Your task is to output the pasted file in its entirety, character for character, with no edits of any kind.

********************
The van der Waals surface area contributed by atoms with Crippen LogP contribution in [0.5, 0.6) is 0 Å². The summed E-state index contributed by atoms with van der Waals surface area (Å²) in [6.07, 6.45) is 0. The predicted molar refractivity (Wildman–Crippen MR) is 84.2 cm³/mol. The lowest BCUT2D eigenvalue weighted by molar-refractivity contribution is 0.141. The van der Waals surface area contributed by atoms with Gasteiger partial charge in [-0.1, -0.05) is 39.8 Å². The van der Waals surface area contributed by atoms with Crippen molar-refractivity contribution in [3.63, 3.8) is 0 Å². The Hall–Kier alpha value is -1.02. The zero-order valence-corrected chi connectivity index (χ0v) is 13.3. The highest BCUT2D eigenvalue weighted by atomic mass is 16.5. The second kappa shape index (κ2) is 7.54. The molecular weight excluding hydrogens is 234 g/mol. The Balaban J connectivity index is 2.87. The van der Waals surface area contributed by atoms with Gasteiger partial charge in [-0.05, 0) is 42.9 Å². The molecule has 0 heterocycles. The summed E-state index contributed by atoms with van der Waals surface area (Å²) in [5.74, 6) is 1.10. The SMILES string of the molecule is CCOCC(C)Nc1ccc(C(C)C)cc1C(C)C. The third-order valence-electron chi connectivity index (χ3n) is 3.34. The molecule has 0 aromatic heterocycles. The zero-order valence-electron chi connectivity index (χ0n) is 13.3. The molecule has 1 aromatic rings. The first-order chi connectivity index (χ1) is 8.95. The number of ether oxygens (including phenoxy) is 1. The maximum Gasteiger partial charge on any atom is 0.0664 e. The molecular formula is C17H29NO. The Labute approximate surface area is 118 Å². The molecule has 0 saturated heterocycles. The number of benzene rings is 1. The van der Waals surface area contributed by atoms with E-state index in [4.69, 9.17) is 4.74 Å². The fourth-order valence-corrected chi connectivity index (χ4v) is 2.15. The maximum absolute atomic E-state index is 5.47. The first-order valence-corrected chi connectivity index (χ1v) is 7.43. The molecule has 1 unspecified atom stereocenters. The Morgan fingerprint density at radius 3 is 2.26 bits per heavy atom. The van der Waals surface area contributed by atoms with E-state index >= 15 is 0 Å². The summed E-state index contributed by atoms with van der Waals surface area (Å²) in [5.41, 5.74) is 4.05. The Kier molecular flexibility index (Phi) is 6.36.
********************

The van der Waals surface area contributed by atoms with Crippen LogP contribution in [0.5, 0.6) is 0 Å². The summed E-state index contributed by atoms with van der Waals surface area (Å²) in [6.07, 6.45) is 0. The predicted molar refractivity (Wildman–Crippen MR) is 84.2 cm³/mol. The lowest BCUT2D eigenvalue weighted by molar-refractivity contribution is 0.141. The van der Waals surface area contributed by atoms with Gasteiger partial charge in [-0.1, -0.05) is 39.8 Å². The van der Waals surface area contributed by atoms with Crippen molar-refractivity contribution in [3.63, 3.8) is 0 Å². The Hall–Kier alpha value is -1.02. The zero-order valence-corrected chi connectivity index (χ0v) is 13.3. The highest BCUT2D eigenvalue weighted by atomic mass is 16.5. The second kappa shape index (κ2) is 7.54. The molecular weight excluding hydrogens is 234 g/mol. The Balaban J connectivity index is 2.87. The van der Waals surface area contributed by atoms with Gasteiger partial charge in [-0.05, 0) is 42.9 Å². The molecule has 0 heterocycles. The summed E-state index contributed by atoms with van der Waals surface area (Å²) in [5.74, 6) is 1.10. The SMILES string of the molecule is CCOCC(C)Nc1ccc(C(C)C)cc1C(C)C. The third-order valence-electron chi connectivity index (χ3n) is 3.34. The molecule has 0 aromatic heterocycles. The zero-order valence-electron chi connectivity index (χ0n) is 13.3. The molecule has 1 aromatic rings. The first-order chi connectivity index (χ1) is 8.95. The number of ether oxygens (including phenoxy) is 1. The maximum Gasteiger partial charge on any atom is 0.0664 e. The molecular formula is C17H29NO. The Labute approximate surface area is 118 Å². The molecule has 0 saturated heterocycles. The number of benzene rings is 1. The van der Waals surface area contributed by atoms with E-state index in [4.69, 9.17) is 4.74 Å². The fourth-order valence-corrected chi connectivity index (χ4v) is 2.15. The maximum absolute atomic E-state index is 5.47. The first-order valence-corrected chi connectivity index (χ1v) is 7.43. The molecule has 1 unspecified atom stereocenters. The Morgan fingerprint density at radius 3 is 2.26 bits per heavy atom. The van der Waals surface area contributed by atoms with E-state index >= 15 is 0 Å². The summed E-state index contributed by atoms with van der Waals surface area (Å²) in [5.41, 5.74) is 4.05. The Kier molecular flexibility index (Phi) is 6.36.